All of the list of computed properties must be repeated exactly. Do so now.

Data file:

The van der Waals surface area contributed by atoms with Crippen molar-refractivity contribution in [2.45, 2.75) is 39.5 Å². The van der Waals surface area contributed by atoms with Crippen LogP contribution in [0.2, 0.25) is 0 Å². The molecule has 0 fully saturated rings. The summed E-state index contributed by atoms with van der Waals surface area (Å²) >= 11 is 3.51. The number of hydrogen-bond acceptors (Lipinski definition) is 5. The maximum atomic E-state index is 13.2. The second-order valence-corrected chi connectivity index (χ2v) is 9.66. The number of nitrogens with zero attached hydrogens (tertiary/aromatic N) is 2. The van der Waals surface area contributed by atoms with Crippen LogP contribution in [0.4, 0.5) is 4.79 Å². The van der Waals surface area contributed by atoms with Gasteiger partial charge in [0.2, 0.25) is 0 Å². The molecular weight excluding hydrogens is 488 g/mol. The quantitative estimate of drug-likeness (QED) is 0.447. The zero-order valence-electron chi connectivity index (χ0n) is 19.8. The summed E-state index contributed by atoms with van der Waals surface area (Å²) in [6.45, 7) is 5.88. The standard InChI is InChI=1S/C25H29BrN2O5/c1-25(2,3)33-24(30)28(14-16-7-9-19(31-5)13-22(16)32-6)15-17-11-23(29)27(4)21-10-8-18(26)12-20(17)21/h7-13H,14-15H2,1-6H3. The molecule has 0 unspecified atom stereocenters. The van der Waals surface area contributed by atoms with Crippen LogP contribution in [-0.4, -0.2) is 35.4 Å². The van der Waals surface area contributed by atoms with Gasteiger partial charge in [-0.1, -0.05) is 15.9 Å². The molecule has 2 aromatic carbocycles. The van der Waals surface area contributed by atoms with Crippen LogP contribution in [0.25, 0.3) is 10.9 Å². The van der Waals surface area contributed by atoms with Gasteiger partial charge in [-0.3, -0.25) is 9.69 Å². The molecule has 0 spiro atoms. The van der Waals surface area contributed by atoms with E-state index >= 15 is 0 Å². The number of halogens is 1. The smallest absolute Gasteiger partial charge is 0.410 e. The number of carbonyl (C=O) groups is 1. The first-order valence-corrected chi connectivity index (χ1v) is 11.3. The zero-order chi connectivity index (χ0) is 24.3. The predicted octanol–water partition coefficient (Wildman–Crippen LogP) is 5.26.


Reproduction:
The van der Waals surface area contributed by atoms with Crippen molar-refractivity contribution in [2.45, 2.75) is 39.5 Å². The van der Waals surface area contributed by atoms with Crippen LogP contribution in [0.2, 0.25) is 0 Å². The molecule has 0 fully saturated rings. The summed E-state index contributed by atoms with van der Waals surface area (Å²) >= 11 is 3.51. The number of hydrogen-bond acceptors (Lipinski definition) is 5. The maximum atomic E-state index is 13.2. The second-order valence-corrected chi connectivity index (χ2v) is 9.66. The number of nitrogens with zero attached hydrogens (tertiary/aromatic N) is 2. The van der Waals surface area contributed by atoms with Crippen LogP contribution in [0.4, 0.5) is 4.79 Å². The van der Waals surface area contributed by atoms with Gasteiger partial charge in [0.2, 0.25) is 0 Å². The molecular weight excluding hydrogens is 488 g/mol. The quantitative estimate of drug-likeness (QED) is 0.447. The zero-order valence-electron chi connectivity index (χ0n) is 19.8. The summed E-state index contributed by atoms with van der Waals surface area (Å²) in [6.45, 7) is 5.88. The standard InChI is InChI=1S/C25H29BrN2O5/c1-25(2,3)33-24(30)28(14-16-7-9-19(31-5)13-22(16)32-6)15-17-11-23(29)27(4)21-10-8-18(26)12-20(17)21/h7-13H,14-15H2,1-6H3. The molecule has 0 unspecified atom stereocenters. The van der Waals surface area contributed by atoms with Crippen LogP contribution in [-0.4, -0.2) is 35.4 Å². The van der Waals surface area contributed by atoms with Gasteiger partial charge in [-0.1, -0.05) is 15.9 Å². The molecule has 2 aromatic carbocycles. The van der Waals surface area contributed by atoms with Crippen LogP contribution in [0.25, 0.3) is 10.9 Å². The van der Waals surface area contributed by atoms with Gasteiger partial charge in [-0.3, -0.25) is 9.69 Å². The molecule has 0 spiro atoms. The van der Waals surface area contributed by atoms with E-state index >= 15 is 0 Å². The number of halogens is 1. The smallest absolute Gasteiger partial charge is 0.410 e. The number of carbonyl (C=O) groups is 1. The first-order valence-corrected chi connectivity index (χ1v) is 11.3. The zero-order chi connectivity index (χ0) is 24.3. The predicted octanol–water partition coefficient (Wildman–Crippen LogP) is 5.26.